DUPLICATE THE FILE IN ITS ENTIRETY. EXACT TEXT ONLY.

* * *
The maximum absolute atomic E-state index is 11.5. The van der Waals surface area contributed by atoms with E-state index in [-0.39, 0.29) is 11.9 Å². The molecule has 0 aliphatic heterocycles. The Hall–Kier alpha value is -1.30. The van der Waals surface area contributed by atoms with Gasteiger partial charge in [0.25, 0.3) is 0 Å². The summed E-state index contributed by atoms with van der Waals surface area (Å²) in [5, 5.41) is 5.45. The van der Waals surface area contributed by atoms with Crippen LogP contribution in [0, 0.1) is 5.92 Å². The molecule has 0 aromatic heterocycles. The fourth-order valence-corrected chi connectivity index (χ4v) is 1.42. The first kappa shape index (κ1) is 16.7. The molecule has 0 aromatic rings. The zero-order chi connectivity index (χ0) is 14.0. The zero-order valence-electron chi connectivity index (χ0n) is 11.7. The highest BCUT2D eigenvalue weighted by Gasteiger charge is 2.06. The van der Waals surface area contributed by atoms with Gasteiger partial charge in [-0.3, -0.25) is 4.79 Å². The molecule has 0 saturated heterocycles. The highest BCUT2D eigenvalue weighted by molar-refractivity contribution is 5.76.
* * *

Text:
The maximum absolute atomic E-state index is 11.5. The van der Waals surface area contributed by atoms with E-state index in [-0.39, 0.29) is 11.9 Å². The molecule has 0 aliphatic heterocycles. The Hall–Kier alpha value is -1.30. The van der Waals surface area contributed by atoms with Gasteiger partial charge in [0.25, 0.3) is 0 Å². The summed E-state index contributed by atoms with van der Waals surface area (Å²) in [5, 5.41) is 5.45. The van der Waals surface area contributed by atoms with Crippen LogP contribution in [0, 0.1) is 5.92 Å². The molecule has 0 aromatic heterocycles. The fourth-order valence-corrected chi connectivity index (χ4v) is 1.42. The first kappa shape index (κ1) is 16.7. The molecule has 0 aromatic rings. The zero-order chi connectivity index (χ0) is 14.0. The zero-order valence-electron chi connectivity index (χ0n) is 11.7. The highest BCUT2D eigenvalue weighted by Gasteiger charge is 2.06. The van der Waals surface area contributed by atoms with Gasteiger partial charge in [-0.3, -0.25) is 4.79 Å². The molecule has 0 saturated heterocycles. The highest BCUT2D eigenvalue weighted by molar-refractivity contribution is 5.76.